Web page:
iii. There was no centralisation or “headquarters” for all the churches. They did not establish provincial or national churches. e.g. Church of England.

iv. They did not have churches for nationality. e.g. The Greek Church.

v. They did not have district churches and bring all under a district head.

vi. They did not impose literary qualifications for Elders, register them at a central record or require credentials issued by some central authority.


All churches were locally governed. They were totally autonomous, and reproduced themselves accordingly. They were not welded into a great organisation, nor was the unity an organisational unity, but it was a unity in the spirit, by the Holy Spirit.


The wisdom of this is evident in the world of today. The huge monolithic structures that man has built and called the church are filled with bureaucratic structures and groan under the weight of their own internal legislation.

The Church of Rome, the Church of England to mention two, have a constant problem of struggles in church government and legalism, as will any structure that strays from the simple local autonomous church under multiple elders.

From the monolith of Rome to the more subtle method of controlling who will be the clergy by central licensing, the authority of the local church Presbytery is set aside and local church autonomy compromised.


It matters not how humankind works out the plans, how many constitutions are written, the result will be someone or some group wanting to have the control over others. Bondage under man’s law is NOT scriptural. If the saints do not recognise the authority of the Spirit in your ministry, legalism and Canon Law will not make any difference. True submission does not exist without Spiritual authority. Casting aside the principle of liberty produces spiritually immature slaves.

Hidden behind this seeking to control is a more serious sin. Lack of faith in the Holy Spirit’s ability to preserve the faith taught by the founding fathers is often present. That insidious legalistic question always seems to come up. How can we be sure that a local church will preach correct doctrine without supervision? A good start might be faith and trust in the validity of God’s provision. He is quite capable of preserving His Word.


Much more could be said on this subject but the essential point is that man is not called to build the church universal. Jesus said “I will build my Church”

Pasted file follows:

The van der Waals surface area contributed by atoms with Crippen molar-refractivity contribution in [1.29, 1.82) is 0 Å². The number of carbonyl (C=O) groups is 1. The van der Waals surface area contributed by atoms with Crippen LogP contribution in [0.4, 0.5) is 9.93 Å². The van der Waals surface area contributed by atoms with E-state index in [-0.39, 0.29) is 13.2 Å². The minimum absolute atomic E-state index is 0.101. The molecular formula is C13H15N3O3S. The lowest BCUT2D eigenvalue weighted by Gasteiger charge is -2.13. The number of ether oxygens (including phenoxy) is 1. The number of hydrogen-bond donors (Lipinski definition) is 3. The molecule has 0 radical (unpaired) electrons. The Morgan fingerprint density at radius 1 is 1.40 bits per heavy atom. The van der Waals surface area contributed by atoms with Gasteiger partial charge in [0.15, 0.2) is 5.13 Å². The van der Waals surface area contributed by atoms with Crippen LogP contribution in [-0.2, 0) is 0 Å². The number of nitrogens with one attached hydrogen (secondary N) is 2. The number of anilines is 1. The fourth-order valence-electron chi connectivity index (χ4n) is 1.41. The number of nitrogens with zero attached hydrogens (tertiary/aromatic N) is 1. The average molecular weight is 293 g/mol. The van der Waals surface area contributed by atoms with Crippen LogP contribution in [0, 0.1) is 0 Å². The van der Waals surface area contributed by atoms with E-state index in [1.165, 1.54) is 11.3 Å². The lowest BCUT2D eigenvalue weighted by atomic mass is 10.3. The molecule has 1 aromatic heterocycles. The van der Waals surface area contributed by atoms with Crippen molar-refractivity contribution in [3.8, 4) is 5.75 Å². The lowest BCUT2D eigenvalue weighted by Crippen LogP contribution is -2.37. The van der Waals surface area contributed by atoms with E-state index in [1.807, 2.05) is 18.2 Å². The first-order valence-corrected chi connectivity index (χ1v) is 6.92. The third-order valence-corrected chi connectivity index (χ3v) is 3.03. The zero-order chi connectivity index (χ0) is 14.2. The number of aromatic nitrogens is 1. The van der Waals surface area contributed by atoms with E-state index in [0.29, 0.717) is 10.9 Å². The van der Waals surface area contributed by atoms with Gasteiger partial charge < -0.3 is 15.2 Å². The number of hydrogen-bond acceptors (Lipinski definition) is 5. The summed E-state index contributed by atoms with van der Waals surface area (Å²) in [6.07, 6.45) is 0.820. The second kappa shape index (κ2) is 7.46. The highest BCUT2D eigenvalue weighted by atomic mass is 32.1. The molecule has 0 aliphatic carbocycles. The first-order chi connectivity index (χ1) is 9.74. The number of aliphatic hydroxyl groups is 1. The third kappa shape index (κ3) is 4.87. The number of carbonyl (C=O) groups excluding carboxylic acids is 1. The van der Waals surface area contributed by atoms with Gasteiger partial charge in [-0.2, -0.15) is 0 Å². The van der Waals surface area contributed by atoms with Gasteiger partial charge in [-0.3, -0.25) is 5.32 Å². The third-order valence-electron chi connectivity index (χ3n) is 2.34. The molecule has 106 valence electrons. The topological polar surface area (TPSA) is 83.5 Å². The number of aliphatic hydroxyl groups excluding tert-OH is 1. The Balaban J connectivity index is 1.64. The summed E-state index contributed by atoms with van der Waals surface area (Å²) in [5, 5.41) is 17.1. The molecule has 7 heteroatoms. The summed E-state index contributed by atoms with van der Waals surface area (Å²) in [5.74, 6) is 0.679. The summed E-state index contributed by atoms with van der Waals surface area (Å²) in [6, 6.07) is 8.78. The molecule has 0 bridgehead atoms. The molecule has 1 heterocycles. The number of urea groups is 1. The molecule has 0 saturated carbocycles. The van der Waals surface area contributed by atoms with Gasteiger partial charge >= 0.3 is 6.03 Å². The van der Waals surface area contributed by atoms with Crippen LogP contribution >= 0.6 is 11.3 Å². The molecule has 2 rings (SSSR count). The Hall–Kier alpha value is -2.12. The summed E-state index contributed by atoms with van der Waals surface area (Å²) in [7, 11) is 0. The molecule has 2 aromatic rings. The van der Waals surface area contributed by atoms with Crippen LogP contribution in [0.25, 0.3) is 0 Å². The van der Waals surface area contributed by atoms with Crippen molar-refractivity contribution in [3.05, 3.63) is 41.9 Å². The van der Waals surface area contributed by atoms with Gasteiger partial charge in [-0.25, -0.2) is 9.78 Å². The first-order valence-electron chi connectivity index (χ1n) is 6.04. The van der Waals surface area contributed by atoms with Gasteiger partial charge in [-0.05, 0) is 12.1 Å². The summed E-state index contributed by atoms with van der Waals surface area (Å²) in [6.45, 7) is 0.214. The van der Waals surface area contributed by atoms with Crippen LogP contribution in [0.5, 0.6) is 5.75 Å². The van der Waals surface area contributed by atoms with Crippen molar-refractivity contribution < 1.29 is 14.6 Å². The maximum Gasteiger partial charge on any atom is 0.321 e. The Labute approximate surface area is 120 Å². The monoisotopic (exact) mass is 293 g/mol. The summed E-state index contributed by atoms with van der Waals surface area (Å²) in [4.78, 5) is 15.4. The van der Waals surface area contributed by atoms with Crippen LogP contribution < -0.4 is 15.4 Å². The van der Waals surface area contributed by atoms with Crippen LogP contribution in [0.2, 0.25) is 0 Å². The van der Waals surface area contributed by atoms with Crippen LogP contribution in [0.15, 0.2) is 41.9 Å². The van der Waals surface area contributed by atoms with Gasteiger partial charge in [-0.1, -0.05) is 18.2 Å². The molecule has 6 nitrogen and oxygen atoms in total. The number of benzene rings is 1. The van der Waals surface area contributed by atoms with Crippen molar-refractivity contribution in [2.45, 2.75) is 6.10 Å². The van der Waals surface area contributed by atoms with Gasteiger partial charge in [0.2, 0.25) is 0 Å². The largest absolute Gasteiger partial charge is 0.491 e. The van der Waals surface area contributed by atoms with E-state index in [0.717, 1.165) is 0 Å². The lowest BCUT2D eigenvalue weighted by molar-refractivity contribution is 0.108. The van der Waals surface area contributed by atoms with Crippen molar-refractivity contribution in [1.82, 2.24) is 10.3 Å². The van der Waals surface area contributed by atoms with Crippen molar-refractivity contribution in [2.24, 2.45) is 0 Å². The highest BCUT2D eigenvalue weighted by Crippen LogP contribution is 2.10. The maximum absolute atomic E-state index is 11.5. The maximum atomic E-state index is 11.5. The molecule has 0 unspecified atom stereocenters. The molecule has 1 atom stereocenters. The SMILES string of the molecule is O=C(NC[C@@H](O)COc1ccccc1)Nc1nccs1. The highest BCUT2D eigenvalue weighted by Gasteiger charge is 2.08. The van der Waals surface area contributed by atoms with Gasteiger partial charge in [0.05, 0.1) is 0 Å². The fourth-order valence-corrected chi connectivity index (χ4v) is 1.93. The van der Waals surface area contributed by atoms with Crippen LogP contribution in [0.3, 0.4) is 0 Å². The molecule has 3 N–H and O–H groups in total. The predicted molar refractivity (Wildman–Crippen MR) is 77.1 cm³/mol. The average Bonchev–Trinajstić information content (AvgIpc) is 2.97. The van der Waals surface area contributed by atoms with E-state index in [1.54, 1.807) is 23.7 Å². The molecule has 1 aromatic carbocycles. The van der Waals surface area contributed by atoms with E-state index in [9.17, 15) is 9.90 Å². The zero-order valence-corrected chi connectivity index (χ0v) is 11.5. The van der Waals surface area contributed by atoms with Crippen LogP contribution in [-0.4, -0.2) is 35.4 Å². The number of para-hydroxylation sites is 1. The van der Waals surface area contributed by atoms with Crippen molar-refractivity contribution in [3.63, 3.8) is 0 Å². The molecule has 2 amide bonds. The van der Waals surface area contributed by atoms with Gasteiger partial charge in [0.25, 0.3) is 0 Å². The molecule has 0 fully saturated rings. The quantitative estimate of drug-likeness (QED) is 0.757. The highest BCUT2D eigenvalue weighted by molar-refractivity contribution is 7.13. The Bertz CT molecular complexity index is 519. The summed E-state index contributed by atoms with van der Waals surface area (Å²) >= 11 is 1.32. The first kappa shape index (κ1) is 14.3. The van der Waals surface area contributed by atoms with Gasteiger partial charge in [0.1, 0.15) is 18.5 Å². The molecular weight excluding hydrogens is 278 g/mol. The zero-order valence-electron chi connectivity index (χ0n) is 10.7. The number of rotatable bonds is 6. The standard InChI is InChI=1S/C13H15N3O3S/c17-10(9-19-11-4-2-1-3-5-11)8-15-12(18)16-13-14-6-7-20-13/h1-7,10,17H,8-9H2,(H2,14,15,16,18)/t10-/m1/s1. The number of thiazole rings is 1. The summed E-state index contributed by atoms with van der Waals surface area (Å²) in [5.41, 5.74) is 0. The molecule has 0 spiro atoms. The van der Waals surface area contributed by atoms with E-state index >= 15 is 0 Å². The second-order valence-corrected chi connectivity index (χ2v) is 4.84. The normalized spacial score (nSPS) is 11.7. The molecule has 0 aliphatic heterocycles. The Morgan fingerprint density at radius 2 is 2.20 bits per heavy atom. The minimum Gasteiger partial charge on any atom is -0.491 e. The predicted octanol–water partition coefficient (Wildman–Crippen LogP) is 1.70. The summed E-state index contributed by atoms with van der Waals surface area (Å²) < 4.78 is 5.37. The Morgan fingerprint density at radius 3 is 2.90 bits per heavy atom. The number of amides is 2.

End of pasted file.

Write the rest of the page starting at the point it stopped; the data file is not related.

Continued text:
(Mat 16:18 NIV) on this rock I will build my church, and the gates of Hades will not overcome it.

The examples given in Acts to believers teach us to assemble together under local oversight to worship the Lord. Extending His kingdom (as many rightly see it) is effected by planting other such assemblies, no more and no less.

A movement of God is not a call to build yet another organisational structure like all the rest, an idea that the church has been plagued with over the past two thousand years.

A movement is a great swell of revelation that comes to inspire God’s people and motivate them to bring into being more and more local churches. The biblical pattern is to provide for the lost a safe, local sheepfold in a weary land. This gives reality to the call of the great commission and shares with our neighbours the hope of the gospel.

The temptation of Babylonian ideas still has its subtle influence in the growth and history of the Christian churches. The same forces are at work that caused the Creator to scatter the people and confuse their language.

(Gen 11:4 NIV) Then they said, “Come, let us build ourselves a city, with a tower that reaches to the heavens, so that we may make a name for ourselves and not be scattered over the face of the whole earth.”

Or perhaps this we could write it this way . . . . . . . . . .

Then they said, “Come, let us build ourselves a city


with a tower that reaches to the heavens


so that we may make a name for ourselves


and not be scattered over the face of the whole earth.